Go to previous update Go to next update

Hanoi and Sapa


Crossing into Vietnam was a pleasantly simple bus journey, however, as always in this part of the world the bus did drop us just on the side of the road in Hanoi and left us to work out how to get to the main tourist area and our hotel which had been recommended to us by our friends Jimmy and Casey. Getting back into South East Asia did feel like going back to the countries we had visited before, with a little bit of Thailand, India and Loas all thrown in together. Unfortunately that included finding that getting a taxi was going to be impossible again as taxi touts just quote ridiculously high prices. After a little while though we worked out where we were and how to get to where we wanted to be so walked instead. In retrospect I don't think we did find the same hotel that we were recommended but we found a nice clean room at a reasonable rate and (most exciting for me) a bath!

Photograph of food in HanoiOur first impression of Hanoi was that it was a pleasant city. We had been told many horror stories about being dragged into shops and people hassling you and trying to rip you off at every turn. Our initial experiences where of none of this as we found nice little restaurants for Vietnamese food, in particular great spring rolls, and an opticians where we were able to get glasses for less then £20 each, and some new rucksacks for just £6. So we wondered the city by following the recommended walking tour taking us to traditional buildings and various markets and shopping districts, and a temple where Buddhist offerings had been left of cans of coke and beer (the temple had a very cute kitten too but Seth said I wasn't allowed to take it with us). It felt nice and we were happy to be spending a few days in the capital. The decision about where to go next had to be made between going trekking in Sapa or doing a boat trip to Halong Bay. In the end the weather dictated we went to Sapa first for some fresh air and exercise so after a slightly stressful start to the bus journey (waiting over an hour for the lift to the bus itself) we headed for the countryside for the first time since our trekking in China.

We had been warned by other people that in Sapa we would be followed by groups of women in traditional dress trying to sell us anything. Literally as we got off the bus at 6:30am, dazed and confused after a bad nights sleep on a cramped bus, there were the women exactly as described. On the plus side Sapa is a fairly small mountain town so finding a taxi wasn't necessary, all we needed to do was work out exactly where we were and head to the hotel, again recommended by Jimmy and Casey, while avoiding buying anything or being followed by too many people. It worked and we found the hotel and settled into our room with an amazing view of the valley, sat back and dreamed about the trekking ahead of us.

After lunch we went about the task of finding someone to take us trekking. We had read that trekking alone was not really that easy here as none of routes are clearly signed and there are no good trekking maps (probably a ploy to make sure people do use local guides). We had decided we wanted to try and avoid using agencies as they charge a huge commission and the guide who does the real work sees very little of the money. We ended up speaking to a lady in a shop who lead us to understand that she was introducing us to her brother who was a guide and could take us. We met the guide and he spoke good English so we thought this was going according to our plan and went out for dinner happy people with our 3 days of trekking for 6 hours a day all planned and agreed.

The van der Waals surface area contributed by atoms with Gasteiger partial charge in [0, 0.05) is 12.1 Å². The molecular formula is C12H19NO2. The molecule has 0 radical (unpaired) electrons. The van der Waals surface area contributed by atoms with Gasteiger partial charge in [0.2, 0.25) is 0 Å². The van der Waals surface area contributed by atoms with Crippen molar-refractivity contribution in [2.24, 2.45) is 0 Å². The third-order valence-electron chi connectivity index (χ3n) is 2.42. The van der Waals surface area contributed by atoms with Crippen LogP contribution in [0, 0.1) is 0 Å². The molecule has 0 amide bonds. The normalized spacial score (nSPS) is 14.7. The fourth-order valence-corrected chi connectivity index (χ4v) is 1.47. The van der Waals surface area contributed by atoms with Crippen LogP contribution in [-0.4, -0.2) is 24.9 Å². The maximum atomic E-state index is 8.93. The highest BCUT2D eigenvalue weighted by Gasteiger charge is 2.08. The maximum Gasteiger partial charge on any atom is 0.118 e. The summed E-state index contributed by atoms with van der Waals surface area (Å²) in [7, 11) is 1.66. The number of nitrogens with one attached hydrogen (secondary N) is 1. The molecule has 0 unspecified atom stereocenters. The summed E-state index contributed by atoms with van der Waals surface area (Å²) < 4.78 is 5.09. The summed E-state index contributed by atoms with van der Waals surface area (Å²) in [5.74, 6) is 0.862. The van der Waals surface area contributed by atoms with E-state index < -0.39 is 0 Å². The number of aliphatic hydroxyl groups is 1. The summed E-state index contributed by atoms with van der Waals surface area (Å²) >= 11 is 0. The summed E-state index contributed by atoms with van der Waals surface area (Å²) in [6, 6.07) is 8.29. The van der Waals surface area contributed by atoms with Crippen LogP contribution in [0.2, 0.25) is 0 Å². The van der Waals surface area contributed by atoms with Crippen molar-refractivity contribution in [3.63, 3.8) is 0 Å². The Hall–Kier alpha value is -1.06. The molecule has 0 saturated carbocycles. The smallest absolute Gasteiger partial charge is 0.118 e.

The next morning we arrived at the agreed place but the guide was changed to another family member, and alarm bells started to tinkle in the back of our minds, however our new guides English was also very good and she seemed to be agreeing to our 3 days of 6 hours trekking so off we set.

Photograph from SapaThe trekking started off really well, the valley was beautiful and walking through paddy fields and along the mountain side was fantastic. All was looking great when we stopped for lunch on our first day. We then made the mistake of asking our guide about the next day and it all started to go down hill as it transpired that our guide didn't want to walk 6 hours a day, didn't actually know enough trekking routes to be able to provide anything like that, and there were monsters in one area that meant we couldn't go there... We kept at the walking but in the end we only walked until lunchtime on the second day and then we called time on the trekking and headed back to Sapa. On the positive side, the walking itself was great with beautiful scenery but there wasn't really enough to do in the area to keep us busy for 3 days, and certainly not for 6 hours day. We stayed the night in a homestay in Ban Ho which was comfortable and peaceful, and felt a million miles for the big cities of China, but when all was said and done we were glad when we were back in Sapa itself, and we have to admit that despite our efforts we did use an agency.

Our last day in Sapa we walked down to Cat Cat village and had a massage before getting on the night bus back to Hanoi. It was another terrible night bus and so we arrived tired and stiff into Hanoi where again we had to fight with over priced taxi's and locals who don't seem to be able to read maps to tell us even where they live. Eventually we found our way back to our hotel though and have now booked a tour to Halong Bay tomorrow (21st August) and then our bus tickets out of Hanoi to our next port of call in Vietnam, Hue.

Go to previous update Return to top of page Go to next update